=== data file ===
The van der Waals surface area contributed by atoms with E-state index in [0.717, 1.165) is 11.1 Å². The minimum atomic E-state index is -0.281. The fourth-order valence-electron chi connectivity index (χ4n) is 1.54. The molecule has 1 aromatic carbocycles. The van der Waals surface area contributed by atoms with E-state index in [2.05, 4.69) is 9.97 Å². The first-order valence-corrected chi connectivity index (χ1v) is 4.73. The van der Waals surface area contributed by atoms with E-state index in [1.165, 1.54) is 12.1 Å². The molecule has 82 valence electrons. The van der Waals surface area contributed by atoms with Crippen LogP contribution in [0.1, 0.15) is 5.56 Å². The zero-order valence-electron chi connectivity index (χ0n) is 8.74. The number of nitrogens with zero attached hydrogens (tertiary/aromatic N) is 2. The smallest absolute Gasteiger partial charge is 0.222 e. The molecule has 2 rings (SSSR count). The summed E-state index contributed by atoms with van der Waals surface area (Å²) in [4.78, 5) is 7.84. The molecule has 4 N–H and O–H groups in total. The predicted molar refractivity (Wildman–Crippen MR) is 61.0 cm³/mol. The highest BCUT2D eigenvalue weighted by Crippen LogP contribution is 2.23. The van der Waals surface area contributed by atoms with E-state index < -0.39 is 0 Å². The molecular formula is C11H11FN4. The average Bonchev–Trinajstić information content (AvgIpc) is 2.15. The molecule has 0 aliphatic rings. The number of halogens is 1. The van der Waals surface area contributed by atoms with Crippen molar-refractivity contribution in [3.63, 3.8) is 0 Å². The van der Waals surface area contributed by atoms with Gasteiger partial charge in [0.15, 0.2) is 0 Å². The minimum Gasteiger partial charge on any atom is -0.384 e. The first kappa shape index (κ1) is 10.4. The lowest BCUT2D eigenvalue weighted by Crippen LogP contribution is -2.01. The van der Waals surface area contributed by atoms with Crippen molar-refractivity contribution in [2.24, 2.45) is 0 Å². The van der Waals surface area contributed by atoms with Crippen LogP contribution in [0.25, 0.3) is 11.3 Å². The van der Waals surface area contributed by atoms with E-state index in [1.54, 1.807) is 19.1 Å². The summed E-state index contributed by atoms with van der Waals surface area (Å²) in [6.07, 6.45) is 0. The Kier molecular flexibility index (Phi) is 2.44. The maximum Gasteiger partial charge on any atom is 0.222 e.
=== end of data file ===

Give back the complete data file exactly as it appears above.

The van der Waals surface area contributed by atoms with E-state index in [0.717, 1.165) is 11.1 Å². The minimum atomic E-state index is -0.281. The fourth-order valence-electron chi connectivity index (χ4n) is 1.54. The molecule has 1 aromatic carbocycles. The van der Waals surface area contributed by atoms with E-state index in [2.05, 4.69) is 9.97 Å². The first-order valence-corrected chi connectivity index (χ1v) is 4.73. The van der Waals surface area contributed by atoms with E-state index in [1.165, 1.54) is 12.1 Å². The molecule has 82 valence electrons. The van der Waals surface area contributed by atoms with Crippen LogP contribution in [0.1, 0.15) is 5.56 Å². The zero-order valence-electron chi connectivity index (χ0n) is 8.74. The number of nitrogens with zero attached hydrogens (tertiary/aromatic N) is 2. The smallest absolute Gasteiger partial charge is 0.222 e. The molecule has 2 rings (SSSR count). The summed E-state index contributed by atoms with van der Waals surface area (Å²) in [4.78, 5) is 7.84. The molecule has 4 N–H and O–H groups in total. The predicted molar refractivity (Wildman–Crippen MR) is 61.0 cm³/mol. The highest BCUT2D eigenvalue weighted by Crippen LogP contribution is 2.23. The van der Waals surface area contributed by atoms with E-state index < -0.39 is 0 Å². The molecular formula is C11H11FN4. The average Bonchev–Trinajstić information content (AvgIpc) is 2.15. The molecule has 0 aliphatic rings. The number of halogens is 1. The van der Waals surface area contributed by atoms with Crippen molar-refractivity contribution in [3.63, 3.8) is 0 Å². The van der Waals surface area contributed by atoms with Gasteiger partial charge in [0.15, 0.2) is 0 Å². The minimum Gasteiger partial charge on any atom is -0.384 e. The first kappa shape index (κ1) is 10.4. The lowest BCUT2D eigenvalue weighted by Crippen LogP contribution is -2.01. The van der Waals surface area contributed by atoms with Crippen molar-refractivity contribution in [2.24, 2.45) is 0 Å². The van der Waals surface area contributed by atoms with Crippen LogP contribution in [0.25, 0.3) is 11.3 Å². The van der Waals surface area contributed by atoms with E-state index in [1.54, 1.807) is 19.1 Å². The summed E-state index contributed by atoms with van der Waals surface area (Å²) in [6.07, 6.45) is 0. The Kier molecular flexibility index (Phi) is 2.44. The maximum Gasteiger partial charge on any atom is 0.222 e.